Recurrence of plumbism due to mobilization of stored lead has been an unquestioned concept.1 Demineralization of bone is thought to occur when acidosis is induced by fever, causing an increase in circulating lead. Even patients who have been treated with chelating agents are believed at risk during intercurrent infection until residual soft tissue lead is transferred to bone and ceases, after a year, to be available.2-4
In 29 children with normal lead values studied by Oleske, examination of trace metals in response to acute infection revealed a rise in copper and fall in zinc, but no change in blood lead concentration.5 The possibility that blood lead does not rise during infection even in children who were lead poisoned was suggested during a current study of 104 patients recalled for evaluation whose maximum blood lead concentration two to ten years earlier ranged from 100 to 471 μg.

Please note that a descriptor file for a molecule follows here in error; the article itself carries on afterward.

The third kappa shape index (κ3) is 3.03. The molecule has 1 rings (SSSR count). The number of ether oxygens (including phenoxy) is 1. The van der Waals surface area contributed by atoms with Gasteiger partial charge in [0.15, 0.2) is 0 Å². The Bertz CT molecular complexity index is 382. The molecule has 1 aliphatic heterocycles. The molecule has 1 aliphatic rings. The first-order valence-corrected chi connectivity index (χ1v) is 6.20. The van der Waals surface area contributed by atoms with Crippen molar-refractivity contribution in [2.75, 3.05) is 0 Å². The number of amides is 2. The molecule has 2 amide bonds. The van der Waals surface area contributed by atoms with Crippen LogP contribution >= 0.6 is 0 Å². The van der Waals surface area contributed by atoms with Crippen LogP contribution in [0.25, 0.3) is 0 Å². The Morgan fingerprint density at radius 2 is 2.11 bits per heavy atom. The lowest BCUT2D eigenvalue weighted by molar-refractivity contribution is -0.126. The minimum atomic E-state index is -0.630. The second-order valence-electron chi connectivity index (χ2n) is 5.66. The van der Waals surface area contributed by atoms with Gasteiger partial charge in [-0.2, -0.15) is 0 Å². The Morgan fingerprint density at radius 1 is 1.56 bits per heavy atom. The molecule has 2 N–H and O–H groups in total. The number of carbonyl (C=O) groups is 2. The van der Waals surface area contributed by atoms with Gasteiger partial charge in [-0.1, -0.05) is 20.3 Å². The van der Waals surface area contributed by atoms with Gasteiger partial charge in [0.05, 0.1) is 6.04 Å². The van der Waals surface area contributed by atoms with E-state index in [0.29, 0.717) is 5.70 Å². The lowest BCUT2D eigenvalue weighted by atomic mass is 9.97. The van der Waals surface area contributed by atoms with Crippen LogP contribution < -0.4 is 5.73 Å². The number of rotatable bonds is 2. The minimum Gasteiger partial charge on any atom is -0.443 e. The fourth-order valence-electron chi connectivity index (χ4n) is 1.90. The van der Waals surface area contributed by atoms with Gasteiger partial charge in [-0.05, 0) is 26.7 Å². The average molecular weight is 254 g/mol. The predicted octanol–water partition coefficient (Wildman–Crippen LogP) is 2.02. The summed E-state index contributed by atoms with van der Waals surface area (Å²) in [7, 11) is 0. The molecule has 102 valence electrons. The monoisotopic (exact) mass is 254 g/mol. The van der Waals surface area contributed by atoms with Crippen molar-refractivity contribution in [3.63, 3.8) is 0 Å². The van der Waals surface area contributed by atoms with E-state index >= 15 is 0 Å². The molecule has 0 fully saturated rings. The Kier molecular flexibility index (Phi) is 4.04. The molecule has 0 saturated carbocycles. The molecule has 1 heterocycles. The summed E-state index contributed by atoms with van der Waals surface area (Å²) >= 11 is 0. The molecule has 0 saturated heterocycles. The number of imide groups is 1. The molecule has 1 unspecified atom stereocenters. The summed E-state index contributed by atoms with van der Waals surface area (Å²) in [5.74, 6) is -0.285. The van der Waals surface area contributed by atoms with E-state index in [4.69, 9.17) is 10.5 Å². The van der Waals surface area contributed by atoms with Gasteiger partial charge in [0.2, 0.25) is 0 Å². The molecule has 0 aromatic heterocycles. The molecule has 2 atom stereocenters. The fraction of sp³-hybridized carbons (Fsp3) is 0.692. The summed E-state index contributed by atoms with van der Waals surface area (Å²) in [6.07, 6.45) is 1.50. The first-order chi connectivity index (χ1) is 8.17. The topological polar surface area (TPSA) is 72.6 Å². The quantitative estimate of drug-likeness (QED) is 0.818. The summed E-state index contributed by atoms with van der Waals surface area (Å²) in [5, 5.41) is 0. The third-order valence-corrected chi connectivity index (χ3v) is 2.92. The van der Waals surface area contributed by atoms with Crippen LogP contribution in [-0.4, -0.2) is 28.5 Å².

SACHS HK. Intercurrent Infection in Lead Poisoning. Am J Dis Child. 1978;132(3):315-316. doi:10.1001/archpedi.1978.02120280099021